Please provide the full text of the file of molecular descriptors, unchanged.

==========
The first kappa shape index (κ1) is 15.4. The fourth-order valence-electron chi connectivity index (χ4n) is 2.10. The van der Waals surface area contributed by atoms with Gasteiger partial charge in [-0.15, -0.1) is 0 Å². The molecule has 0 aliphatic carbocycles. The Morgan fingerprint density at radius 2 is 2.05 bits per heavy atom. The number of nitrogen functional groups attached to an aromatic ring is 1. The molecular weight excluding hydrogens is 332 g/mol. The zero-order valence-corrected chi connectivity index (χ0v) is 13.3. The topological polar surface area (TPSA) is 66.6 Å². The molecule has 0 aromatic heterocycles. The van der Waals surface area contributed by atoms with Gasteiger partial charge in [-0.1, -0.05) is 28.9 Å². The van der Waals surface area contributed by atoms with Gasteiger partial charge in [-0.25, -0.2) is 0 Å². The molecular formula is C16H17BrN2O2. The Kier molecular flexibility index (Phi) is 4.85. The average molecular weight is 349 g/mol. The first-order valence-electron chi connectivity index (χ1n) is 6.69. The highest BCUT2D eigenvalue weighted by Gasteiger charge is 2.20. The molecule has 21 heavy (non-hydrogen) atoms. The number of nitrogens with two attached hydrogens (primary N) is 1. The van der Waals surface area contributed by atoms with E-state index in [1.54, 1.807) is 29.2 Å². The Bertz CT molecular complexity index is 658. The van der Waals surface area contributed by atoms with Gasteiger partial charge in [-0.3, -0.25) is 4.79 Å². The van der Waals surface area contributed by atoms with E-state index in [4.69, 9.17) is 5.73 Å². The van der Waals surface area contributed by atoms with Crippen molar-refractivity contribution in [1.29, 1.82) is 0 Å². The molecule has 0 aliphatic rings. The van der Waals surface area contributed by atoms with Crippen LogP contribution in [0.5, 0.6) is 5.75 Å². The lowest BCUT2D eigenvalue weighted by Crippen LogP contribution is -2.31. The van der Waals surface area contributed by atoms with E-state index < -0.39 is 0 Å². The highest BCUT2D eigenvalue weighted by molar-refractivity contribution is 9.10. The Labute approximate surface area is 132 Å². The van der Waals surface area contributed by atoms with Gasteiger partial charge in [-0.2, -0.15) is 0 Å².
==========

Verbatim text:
The first kappa shape index (κ1) is 15.4. The fourth-order valence-electron chi connectivity index (χ4n) is 2.10. The van der Waals surface area contributed by atoms with Gasteiger partial charge in [-0.15, -0.1) is 0 Å². The molecule has 0 aliphatic carbocycles. The Morgan fingerprint density at radius 2 is 2.05 bits per heavy atom. The number of nitrogen functional groups attached to an aromatic ring is 1. The molecular weight excluding hydrogens is 332 g/mol. The zero-order valence-corrected chi connectivity index (χ0v) is 13.3. The topological polar surface area (TPSA) is 66.6 Å². The molecule has 0 aromatic heterocycles. The van der Waals surface area contributed by atoms with Gasteiger partial charge in [-0.1, -0.05) is 28.9 Å². The van der Waals surface area contributed by atoms with Gasteiger partial charge in [-0.25, -0.2) is 0 Å². The molecular formula is C16H17BrN2O2. The Kier molecular flexibility index (Phi) is 4.85. The average molecular weight is 349 g/mol. The first-order valence-electron chi connectivity index (χ1n) is 6.69. The highest BCUT2D eigenvalue weighted by Gasteiger charge is 2.20. The molecule has 21 heavy (non-hydrogen) atoms. The number of nitrogens with two attached hydrogens (primary N) is 1. The van der Waals surface area contributed by atoms with E-state index in [1.54, 1.807) is 29.2 Å². The Bertz CT molecular complexity index is 658. The van der Waals surface area contributed by atoms with Gasteiger partial charge in [-0.3, -0.25) is 4.79 Å². The van der Waals surface area contributed by atoms with E-state index in [4.69, 9.17) is 5.73 Å². The van der Waals surface area contributed by atoms with Crippen molar-refractivity contribution in [1.29, 1.82) is 0 Å². The molecule has 0 aliphatic rings. The van der Waals surface area contributed by atoms with Crippen LogP contribution in [0.5, 0.6) is 5.75 Å². The lowest BCUT2D eigenvalue weighted by Crippen LogP contribution is -2.31. The van der Waals surface area contributed by atoms with E-state index < -0.39 is 0 Å². The highest BCUT2D eigenvalue weighted by molar-refractivity contribution is 9.10. The Labute approximate surface area is 132 Å². The van der Waals surface area contributed by atoms with Gasteiger partial charge in [-0.2, -0.15) is 0 Å².